PAVIN:
So in developing the ability to cut through the noise, as Wortmann says, we’re not only helping ourselves stand out, but in a way we’re giving whomever we’re talking to the gift of a brief but compelling response.

Okay, but you may be thinking, “How do you just become more brief-but-compelling? Is that even possible?” According to Wortmann, the answer is, yeah. And it starts with diagnosing the problem a bit more specifically. Where exactly do most of us go wrong when someone asks us, “What do you do?”

WORTMANN:
The answers tend to cluster too much or too little. So too little is, “I’m a professor.” It’s boring. I mean, it’s accurate, but it’s not super interesting.

PAVIN:
But equally as bad is sharing too much.

WORTMANN:
Oftentimes, when you’re talking to other people, you have too much knowledge. We often overmanifest knowledge and we undermanifest skill and discipline.

PAVIN:
What Craig is getting at here is that with our jobs, we know a lot of stuff. There are concepts, frameworks, workflows, rules—all the things you’ve accrued and stored over your career. The problem is that when we get asked about our work, we have a tendency to overexplain. You get asked to talk about your job at a conference and suddenly you’re giving a long-winded explanation of every facet of your day-to-day.

WORTMANN:
I start telling you my life story and I get lost in the rotation of it. “So I’m a professor at Kellogg. I’ve been at Kellogg for seven years. I run something called the Kellogg Sales Institute, and within the institute we do...,” and I just keep going. And that is a mistake. We make one of those two mistakes: It’s too little and you’re not giving any energy to it or giving somebody the gift of telling them actually what you do. Or you’re saying too much, and now you’re way over your skis—you’re overmanifesting knowledge.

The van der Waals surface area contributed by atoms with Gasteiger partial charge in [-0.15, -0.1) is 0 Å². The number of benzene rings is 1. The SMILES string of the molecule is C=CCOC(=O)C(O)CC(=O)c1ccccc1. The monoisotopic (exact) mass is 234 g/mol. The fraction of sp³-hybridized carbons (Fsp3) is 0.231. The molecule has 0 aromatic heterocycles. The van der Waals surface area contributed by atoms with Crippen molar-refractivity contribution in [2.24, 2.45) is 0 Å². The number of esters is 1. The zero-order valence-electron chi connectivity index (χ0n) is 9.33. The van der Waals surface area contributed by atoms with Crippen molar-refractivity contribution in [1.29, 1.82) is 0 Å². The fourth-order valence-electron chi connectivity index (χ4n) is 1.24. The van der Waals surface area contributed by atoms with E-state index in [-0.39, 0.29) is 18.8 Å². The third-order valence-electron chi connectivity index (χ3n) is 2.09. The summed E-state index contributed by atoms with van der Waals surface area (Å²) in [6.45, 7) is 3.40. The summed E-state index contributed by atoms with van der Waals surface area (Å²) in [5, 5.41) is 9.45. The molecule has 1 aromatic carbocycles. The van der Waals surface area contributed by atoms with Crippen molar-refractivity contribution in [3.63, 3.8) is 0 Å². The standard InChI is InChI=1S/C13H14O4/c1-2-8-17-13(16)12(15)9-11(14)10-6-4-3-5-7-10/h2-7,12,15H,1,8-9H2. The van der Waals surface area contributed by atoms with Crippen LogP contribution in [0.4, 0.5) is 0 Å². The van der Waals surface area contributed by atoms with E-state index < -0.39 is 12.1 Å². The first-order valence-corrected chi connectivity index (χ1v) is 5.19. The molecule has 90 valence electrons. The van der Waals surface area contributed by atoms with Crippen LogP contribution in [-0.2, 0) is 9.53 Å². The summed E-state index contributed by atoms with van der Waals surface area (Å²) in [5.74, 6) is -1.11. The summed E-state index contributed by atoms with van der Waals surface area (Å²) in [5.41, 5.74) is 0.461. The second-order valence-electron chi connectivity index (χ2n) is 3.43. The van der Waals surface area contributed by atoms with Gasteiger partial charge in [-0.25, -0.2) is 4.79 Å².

PAVIN:
The key is to strike a balance between these two extremes. Providing enough information that paints a specific picture without overexplaining.

WORTMANN:
What if I’m crisp and clear and very concise? Such that I say a couple intriguing things, and they ask me a question, and now we’re having a conversation rather than me talking at them.

PAVIN:
To demonstrate, Wortmann did a little improvisation with our editor in chief, Jess Love, where they role-played an average conversation all of us have had at work or a conference: you see someone you know in the hallway and they ask “How are you?” But instead of saying the typical “I’m fine” or “pretty good, how are you?” Wortmann responds with crispness.

Jess LOVE:
Oh Craig, it’s good to see you today. How are you?

WORTMANN:
I am well, Jess. Thank you for asking. I’m working on three or four of the most interesting projects I’ve ever worked on in my career. So, I’m tired, but I’m having fun.

PAVIN:
What’s been accomplished here? Well, first off, it wasn’t curt, but it was direct. He only really said two sentences. But those sentences were packed with information that Jess could respond to. Like, “wow, what kind of projects? Remind me of what you do?”

WORTMANN:
I say, Jess, I run a company called Sales Engine. We help people build and tune their sales engines.

PAVIN:
And now they’re in a dialogue as opposed to a throwaway interaction. Maybe Jess is going to think about the project Wortmann shared later on and want to follow up or share what she heard with another colleague.

WORTMANN: